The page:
While global leaders are meeting in Glasgow, Scotland to talk about reducing greenhouse gas emissions, it’s a Manitoba city with a Scottish name that’s showing leadership by acting to reduce their GHG emissions.
It takes all levels of government to drive change through collaboration and one of the many ways Selkirk is doing its part is by retrofitting existing buildings and building new ones to be greenhouse gas emission free.
Selkirk buildings going GHG-Free
A prime example of this effort is Selkirk’s new Regional Wastewater Treatment Plant, the city’s largest capital investment ever, and also one of its greenest.
The $39 million plant, jointly funded by all three levels of government, uses no fossil fuels for heating. Selkirk CAO Duane Nicol says the old plant was the municipal corporation’s single largest emitter of GHGs.
“The old facility was the single largest point source of GHG’s in the city’s inventory. We’ve been tracking our corporate emissions since 2016 and consistently that plant accounted for about 16% of our total corporate emissions. In 2020, it produced 198 tonnes of CO2 equivalent GHGs. With the change to the new facility, we’ll be eliminating those emissions,” Nicol says.
Nicol says the city’s water treatment plant – originally built in 1961 – was the city’s second largest source, but it’s on its way to being carbon neutral as well.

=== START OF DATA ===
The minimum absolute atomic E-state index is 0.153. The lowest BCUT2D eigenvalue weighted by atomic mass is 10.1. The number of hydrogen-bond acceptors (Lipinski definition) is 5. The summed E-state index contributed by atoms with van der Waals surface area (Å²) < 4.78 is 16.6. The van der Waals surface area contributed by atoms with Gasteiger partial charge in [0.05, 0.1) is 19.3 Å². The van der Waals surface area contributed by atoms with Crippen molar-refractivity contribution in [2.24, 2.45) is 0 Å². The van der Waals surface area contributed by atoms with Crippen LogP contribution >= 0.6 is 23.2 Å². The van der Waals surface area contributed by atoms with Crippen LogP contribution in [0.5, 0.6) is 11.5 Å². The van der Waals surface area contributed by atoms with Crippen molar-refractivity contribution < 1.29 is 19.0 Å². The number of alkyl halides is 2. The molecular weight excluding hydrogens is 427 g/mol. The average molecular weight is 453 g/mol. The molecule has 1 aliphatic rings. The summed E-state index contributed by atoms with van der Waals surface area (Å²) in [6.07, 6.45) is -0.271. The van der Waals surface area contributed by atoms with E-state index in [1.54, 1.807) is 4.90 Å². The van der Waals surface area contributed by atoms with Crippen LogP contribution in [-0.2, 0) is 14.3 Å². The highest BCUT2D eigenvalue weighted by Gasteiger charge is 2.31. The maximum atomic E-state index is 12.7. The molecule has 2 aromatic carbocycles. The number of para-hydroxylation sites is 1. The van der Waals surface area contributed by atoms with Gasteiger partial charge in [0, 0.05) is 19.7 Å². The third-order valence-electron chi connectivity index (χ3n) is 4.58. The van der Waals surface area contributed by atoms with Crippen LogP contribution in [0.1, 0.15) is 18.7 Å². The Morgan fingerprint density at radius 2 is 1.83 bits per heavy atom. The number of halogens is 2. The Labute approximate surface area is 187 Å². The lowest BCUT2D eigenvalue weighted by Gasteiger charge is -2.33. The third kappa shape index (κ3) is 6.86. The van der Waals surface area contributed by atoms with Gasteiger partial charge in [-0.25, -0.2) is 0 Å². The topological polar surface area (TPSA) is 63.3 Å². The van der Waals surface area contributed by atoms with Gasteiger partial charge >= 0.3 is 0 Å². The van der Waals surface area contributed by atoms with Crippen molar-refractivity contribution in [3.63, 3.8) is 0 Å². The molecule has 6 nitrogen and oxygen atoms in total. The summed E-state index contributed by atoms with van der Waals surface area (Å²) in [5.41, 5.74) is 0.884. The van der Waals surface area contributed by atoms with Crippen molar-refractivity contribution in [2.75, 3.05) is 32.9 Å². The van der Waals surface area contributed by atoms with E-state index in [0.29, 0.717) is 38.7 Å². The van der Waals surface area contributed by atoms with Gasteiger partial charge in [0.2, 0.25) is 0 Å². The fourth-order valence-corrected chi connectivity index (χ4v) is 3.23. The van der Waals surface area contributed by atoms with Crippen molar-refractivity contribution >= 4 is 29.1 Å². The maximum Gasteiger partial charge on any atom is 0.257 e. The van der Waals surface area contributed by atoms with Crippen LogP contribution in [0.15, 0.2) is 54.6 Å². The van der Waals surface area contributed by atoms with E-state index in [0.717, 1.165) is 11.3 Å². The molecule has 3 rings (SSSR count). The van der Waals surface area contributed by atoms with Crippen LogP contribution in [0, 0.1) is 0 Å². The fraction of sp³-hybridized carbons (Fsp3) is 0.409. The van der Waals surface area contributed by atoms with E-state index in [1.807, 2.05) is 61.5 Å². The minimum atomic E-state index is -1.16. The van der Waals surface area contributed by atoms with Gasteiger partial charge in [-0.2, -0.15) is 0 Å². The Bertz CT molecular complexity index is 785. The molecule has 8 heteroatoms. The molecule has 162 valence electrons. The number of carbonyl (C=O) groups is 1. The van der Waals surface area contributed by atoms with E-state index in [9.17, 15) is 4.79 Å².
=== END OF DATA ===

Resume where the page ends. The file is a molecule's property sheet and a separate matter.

“In 2019 we replaced about half of the outdated heating and cooling systems in the water treatment plant with an innovative geo-thermal system that uses the city’s existing wells rather than have to dig new ones. The system was designed for expansion and so next year, we will replace the remaining systems making the entire plant fossil-fuel free.”
Prior to 2019 the Selkirk Water Treatment plant accounted for 15% of the city’s corporate emissions on average. In 2018, the last full year prior to the partial conversion, the plant emitted 175 tonnes of CO2e. By comparison, in 2020, the first full year following the conversion, it produced just 74.7 tonnes.
Nicol says the remaining city buildings make up about 25% of the city’s total corporate GHG emissions in an average per year.
“Retrofitting these facilities with alternative heating systems is a critical part of the city’s effort to get to net-zero operations. We have many older facilities, so either as part of a full replacement of the facility, or by using our capital asset management program to replace systems that have reached the end of their useful life, we can eliminate our use of fossil-fuel heating and drastically reduce the carbon-foot print of our operations,” Nicol says.
Selkirk meeting and exceeding net zero emissions
The Government of Canada’s national greenhouse gas reduction targets call for a reduction of 40‑45 percent below 2005 levels by 2030 and to achieve net-zero emissions by 2050. By reducing and eliminating GHG emissions from building operations alone, the city expects to exceed the national target by 2030.
Glasgow is playing host to the 26th UN Climate Change Conference of the Parties (COP26) from October 31 – November 12, 2021.
This summit, known as the world’s last, best chance to tackle climate change makes four things that need to happen very clear:
- Secure global net zero by mid century and keep 1.5 degrees within reach
- Adapt to protect communities and natural habitats
- Mobilize finance
- Work together to deliver
Selkirk is acting while listening and calling on everyone to do the same.